Through this campaign, AFSP seeks to educate physicians about depression so that they can better recognize the symptoms in themselves and their patients while also cultivating a better understanding of mood disorders in the community at large.

Media coverage of this campaign has been extensive, with more 15 million impressions to date, and an article in Newsweek magazine. More>

Outreach to Medical Students, Residents and Physicians at Risk for Suicide

A pilot project is underway to extend the outreach methods developed through the College Screening Project to medical students, residents and hospital physicians. The goals of this project are to identify individuals with serious depression and other problems that put them at risk for suicidal behavior, and encourage them to get treatment. It is hoped that the anonymous online “dialogues” with a clinician that the screening method allows will prove effective in helping medical students and physicians resolve concerns about treatment that are currently preventing many from seeking help. An initial participant in the pilot project is the University of Pittsburgh. It is anticipated that four more institutions will join the project as additional funds are obtained

Cognition and the Arts plus Brain Training Trials

By Amy Price PhD

This is a short video about the power of art and children and the impact of  scientifically based training on the brain.

I am grateful for the part the arts played at a critical time in my childhood when my life came undone through the death of a parent and the results of the cascade of unfortunate choices by other family members. A neighbor who was a curator in an art museum scooped me up and found me art and drama scholarships. I was never destined to become a Rembrandt but I survived as a person who realized the value of investing in others. I will never forget the power and self esteem the art restored and the kindness of the people who made a way and found a place in their hearts for me.

I recently attended a Brain Art exhibit in NYC sponsored by http://brainrevolution.org/ This org is making a way for every child to have tools to develop their minds through art and computerized brain training. It was exciting to see the children create and grow.

If you are interested in participating in a brain training trial email. This is a great opportunity to find your cognitive strengths and weaknesses. An online evaluation which has been peer reviewed and industry validated  is part of this package. See what is available by watching this ten minute video on The Mind and Its Potential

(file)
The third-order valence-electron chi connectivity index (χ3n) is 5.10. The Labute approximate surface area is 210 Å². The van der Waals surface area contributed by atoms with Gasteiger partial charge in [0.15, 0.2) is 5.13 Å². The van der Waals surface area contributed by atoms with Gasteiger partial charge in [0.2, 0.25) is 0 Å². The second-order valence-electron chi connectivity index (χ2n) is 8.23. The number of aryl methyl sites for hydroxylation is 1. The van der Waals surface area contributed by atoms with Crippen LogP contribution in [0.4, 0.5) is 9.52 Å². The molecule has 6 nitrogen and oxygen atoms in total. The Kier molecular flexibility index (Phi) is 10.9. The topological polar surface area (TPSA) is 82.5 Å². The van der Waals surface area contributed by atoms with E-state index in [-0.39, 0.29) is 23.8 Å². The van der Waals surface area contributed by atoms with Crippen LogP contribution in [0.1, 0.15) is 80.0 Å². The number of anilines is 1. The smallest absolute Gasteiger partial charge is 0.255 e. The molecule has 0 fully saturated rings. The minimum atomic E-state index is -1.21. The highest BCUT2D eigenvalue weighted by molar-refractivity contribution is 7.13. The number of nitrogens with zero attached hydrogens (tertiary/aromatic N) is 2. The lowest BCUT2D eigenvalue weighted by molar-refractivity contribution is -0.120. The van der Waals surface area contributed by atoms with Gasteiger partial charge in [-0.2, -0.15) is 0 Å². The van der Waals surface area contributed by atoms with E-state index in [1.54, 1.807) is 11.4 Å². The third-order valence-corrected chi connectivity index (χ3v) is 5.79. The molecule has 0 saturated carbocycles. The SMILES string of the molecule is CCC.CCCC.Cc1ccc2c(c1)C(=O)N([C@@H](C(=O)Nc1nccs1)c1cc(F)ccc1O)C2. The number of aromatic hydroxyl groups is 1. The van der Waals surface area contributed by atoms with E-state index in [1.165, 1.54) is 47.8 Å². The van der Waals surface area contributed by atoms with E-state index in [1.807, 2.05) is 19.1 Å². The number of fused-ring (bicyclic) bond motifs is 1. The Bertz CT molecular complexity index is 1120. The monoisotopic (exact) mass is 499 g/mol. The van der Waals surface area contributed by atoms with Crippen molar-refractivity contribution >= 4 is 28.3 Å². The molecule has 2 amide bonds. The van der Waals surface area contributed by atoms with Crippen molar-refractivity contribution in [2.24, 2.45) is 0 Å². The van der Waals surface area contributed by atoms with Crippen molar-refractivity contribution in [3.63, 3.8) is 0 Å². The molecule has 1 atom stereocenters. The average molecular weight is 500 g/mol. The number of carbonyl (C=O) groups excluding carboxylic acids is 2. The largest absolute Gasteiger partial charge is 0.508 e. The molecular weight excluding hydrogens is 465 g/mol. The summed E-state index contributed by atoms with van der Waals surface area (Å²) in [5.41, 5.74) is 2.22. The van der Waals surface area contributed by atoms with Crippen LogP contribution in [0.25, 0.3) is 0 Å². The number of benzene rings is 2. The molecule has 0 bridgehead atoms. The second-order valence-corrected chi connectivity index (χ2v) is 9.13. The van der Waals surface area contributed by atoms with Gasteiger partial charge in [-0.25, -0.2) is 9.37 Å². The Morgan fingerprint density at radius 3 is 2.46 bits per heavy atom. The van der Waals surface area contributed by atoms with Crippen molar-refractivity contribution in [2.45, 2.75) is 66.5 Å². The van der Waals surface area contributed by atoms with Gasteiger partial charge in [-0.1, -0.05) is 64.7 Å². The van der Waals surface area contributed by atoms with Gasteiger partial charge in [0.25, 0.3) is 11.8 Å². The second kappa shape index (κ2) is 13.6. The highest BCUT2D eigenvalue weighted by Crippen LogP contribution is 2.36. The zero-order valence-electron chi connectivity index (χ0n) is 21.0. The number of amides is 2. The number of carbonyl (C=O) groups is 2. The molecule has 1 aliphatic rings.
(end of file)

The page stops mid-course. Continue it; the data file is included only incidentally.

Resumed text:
Autistic Children Sensitive to Stereotypes

 

autism awareness

Autism is treatable

  Children with autism, who are unable to grasp the mental states of others, can nonetheless identify with conventional stereotypes based on a person’s race and sex, researchers report in the June 19th issue of Current Biology, published by Cell Press.

 “Even with their limited capacities for social interaction and their apparent inability to orient to social stimuli, these autistic kids pick up and endorse social stereotypes as readily as normally developing kids,” said Lawrence Hirschfeld “One take-away point is that stereotypes are very easy to learn and very robust. They don’t require higher order attention, or apparently even attention to social stimuli, to develop. Stereotypes can be learned even in the face of damage to the ‘social brain’ and under extraordinarily constrained conditions.”

 The profound inability of children with autism to engage in everyday social interaction, as well as impairments in verbal and nonverbal communication, had been attributed to a severe delay in “theory of mind” (ToM) development—the ability to attribute mental states to oneself and others and to understand that others have beliefs, desires, and intentions that are different from one’s own. If the use of stereotypes and mental states were part and parcel of the same underlying cognitive process, then autistic children would have similar difficulties with both.